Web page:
Gratitude in action. When I was first married to my kids’ father in Florida, I had trouble with the heat and really missed the changing seasons of the Midwest. I started saying this phrase silently, over and over to myself in my head: “I’m grateful for being with you, but let’s move from here.” I never once said it aloud, for over a year. Then one day out of the blue, HE voluntarily, spontaneously burst forth with “Hey, let’s move from here.” OMG, tell me it doesn’t work.
This holiday season of gratitude is a natural time to start, even if it takes a little effort. While you may have to jumpstart or prime the pump on your own gratitude, once the flow gets started, it creates more, and you’ll feel it more. You know, inertia and all that. Hint, hint. If you start more actively expressing appreciation to your partner, your family, and friends—and mean it – they’re much more likely to catch the bug and return it back to you.
Why is it important to have gratitude, especially when things are tough?
Of course, it’s much easier to feel gratitude when things are positive. That’s true, but what about when you’re feeling miserable? You might not be able to change the circumstances in your life right now, but you can change your attitude about it.”
The bottomline here is this, “Whatever you focus on, whatever you put your energy into, you naturally get more of. It’s part of the laws of the Universe, the physics of momentum.” Focus on your misery, and you’re bound to stay stuck in it. Focus on any scrap of goodness you can possibly find in your life and you are taking a step toward your freedom out of it.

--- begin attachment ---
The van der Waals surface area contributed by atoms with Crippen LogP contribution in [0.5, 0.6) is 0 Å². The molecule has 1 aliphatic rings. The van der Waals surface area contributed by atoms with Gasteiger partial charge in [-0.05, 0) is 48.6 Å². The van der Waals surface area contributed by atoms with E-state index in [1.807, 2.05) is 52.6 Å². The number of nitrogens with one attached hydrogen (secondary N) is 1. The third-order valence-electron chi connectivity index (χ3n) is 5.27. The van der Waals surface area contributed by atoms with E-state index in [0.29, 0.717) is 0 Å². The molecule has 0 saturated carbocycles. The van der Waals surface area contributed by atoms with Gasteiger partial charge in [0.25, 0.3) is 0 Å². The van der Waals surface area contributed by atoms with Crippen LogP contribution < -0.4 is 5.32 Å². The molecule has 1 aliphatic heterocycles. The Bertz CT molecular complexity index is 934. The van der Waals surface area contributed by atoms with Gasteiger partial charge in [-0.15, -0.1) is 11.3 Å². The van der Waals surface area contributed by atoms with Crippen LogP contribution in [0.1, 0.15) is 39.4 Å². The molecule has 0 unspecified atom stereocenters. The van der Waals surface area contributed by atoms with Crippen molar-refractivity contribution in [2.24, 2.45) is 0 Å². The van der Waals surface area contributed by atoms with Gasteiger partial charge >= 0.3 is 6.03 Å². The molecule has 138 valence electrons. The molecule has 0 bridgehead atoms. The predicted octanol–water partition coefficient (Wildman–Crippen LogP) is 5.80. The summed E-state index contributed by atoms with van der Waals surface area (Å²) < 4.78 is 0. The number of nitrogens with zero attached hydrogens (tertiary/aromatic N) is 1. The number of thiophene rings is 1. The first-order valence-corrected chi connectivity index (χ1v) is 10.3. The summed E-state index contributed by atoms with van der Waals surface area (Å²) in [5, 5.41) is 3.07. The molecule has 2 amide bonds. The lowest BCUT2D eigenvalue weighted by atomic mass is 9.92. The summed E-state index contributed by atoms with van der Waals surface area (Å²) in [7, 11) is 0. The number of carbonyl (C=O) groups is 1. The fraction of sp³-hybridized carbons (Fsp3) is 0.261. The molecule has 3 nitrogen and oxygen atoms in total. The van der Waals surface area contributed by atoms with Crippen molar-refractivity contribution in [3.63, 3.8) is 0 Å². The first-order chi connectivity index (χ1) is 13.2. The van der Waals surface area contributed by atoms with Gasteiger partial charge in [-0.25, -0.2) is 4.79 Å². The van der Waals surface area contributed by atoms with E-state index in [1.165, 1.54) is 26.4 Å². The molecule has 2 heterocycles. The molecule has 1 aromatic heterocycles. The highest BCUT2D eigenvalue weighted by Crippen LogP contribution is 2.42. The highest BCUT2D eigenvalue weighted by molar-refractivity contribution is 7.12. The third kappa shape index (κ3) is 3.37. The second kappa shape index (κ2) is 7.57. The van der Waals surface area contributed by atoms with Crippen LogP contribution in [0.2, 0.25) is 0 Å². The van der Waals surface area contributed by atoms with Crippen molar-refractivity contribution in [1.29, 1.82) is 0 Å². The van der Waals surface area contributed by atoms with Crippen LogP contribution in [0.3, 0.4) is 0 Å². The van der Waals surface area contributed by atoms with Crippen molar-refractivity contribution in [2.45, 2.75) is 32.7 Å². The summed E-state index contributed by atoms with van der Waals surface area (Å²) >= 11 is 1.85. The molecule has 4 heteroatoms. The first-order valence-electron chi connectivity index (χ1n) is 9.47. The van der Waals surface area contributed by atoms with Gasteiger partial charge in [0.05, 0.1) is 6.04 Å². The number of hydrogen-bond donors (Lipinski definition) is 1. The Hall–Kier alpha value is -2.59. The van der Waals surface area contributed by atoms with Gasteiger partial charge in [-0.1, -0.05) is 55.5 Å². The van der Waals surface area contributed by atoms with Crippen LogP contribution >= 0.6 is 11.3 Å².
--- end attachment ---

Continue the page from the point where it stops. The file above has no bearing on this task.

Furthermore, from my How Gratitude Helps Your Relationship article picked up by the Huffington Post: “Sometimes it’s all you can do. Feeling gratitude for what you DO have, even if it’s little, actually shifts your mindset and your energy. It gets you out of yourself and your “poor me” state, it opens your heart and creates a new momentum that continues and amplifies, producing some truly amazing results.”
The New Science of Gratitude. You not only will feel better and more energetic, but calmer, as well, which are just some of the benefits reported in the scientific studies on gratitude. Dr. Robert Emmons, professor of psychology at the University of California, Davis, one of the foremost authorities and guru of the “New Science of Gratitude,” found that people who view life as a gift and consciously acquire an “attitude of gratitude” will experience multiple advantages, including improved emotional and physical health.